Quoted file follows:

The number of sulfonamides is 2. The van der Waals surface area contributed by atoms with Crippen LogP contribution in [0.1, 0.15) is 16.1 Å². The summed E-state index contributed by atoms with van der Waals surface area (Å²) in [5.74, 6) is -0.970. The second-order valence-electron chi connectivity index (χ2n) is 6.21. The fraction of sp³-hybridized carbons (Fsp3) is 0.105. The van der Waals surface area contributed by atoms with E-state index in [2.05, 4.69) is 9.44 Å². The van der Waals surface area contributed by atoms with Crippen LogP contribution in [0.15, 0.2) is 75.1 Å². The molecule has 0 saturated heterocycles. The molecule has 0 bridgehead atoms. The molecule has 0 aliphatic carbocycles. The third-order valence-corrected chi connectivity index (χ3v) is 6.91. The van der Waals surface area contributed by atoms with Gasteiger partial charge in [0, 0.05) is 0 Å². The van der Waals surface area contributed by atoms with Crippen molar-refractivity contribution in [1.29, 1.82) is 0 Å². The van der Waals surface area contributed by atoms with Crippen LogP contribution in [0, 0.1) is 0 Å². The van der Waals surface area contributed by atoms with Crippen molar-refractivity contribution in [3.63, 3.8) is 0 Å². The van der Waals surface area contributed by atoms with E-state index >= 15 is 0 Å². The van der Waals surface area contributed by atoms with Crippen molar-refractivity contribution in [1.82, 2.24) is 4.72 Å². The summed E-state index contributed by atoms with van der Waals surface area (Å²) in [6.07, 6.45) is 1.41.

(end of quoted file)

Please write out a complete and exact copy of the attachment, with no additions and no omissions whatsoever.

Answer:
The number of sulfonamides is 2. The van der Waals surface area contributed by atoms with Crippen LogP contribution in [0.1, 0.15) is 16.1 Å². The summed E-state index contributed by atoms with van der Waals surface area (Å²) in [5.74, 6) is -0.970. The second-order valence-electron chi connectivity index (χ2n) is 6.21. The fraction of sp³-hybridized carbons (Fsp3) is 0.105. The van der Waals surface area contributed by atoms with E-state index in [2.05, 4.69) is 9.44 Å². The van der Waals surface area contributed by atoms with Crippen LogP contribution in [0.15, 0.2) is 75.1 Å². The molecule has 0 saturated heterocycles. The molecule has 0 bridgehead atoms. The molecule has 0 aliphatic carbocycles. The third-order valence-corrected chi connectivity index (χ3v) is 6.91. The van der Waals surface area contributed by atoms with Gasteiger partial charge in [0, 0.05) is 0 Å². The van der Waals surface area contributed by atoms with Crippen molar-refractivity contribution in [1.29, 1.82) is 0 Å². The van der Waals surface area contributed by atoms with Crippen LogP contribution in [0, 0.1) is 0 Å². The van der Waals surface area contributed by atoms with Crippen molar-refractivity contribution in [3.63, 3.8) is 0 Å². The van der Waals surface area contributed by atoms with E-state index >= 15 is 0 Å². The van der Waals surface area contributed by atoms with Crippen molar-refractivity contribution in [1.82, 2.24) is 4.72 Å². The summed E-state index contributed by atoms with van der Waals surface area (Å²) in [6.07, 6.45) is 1.41.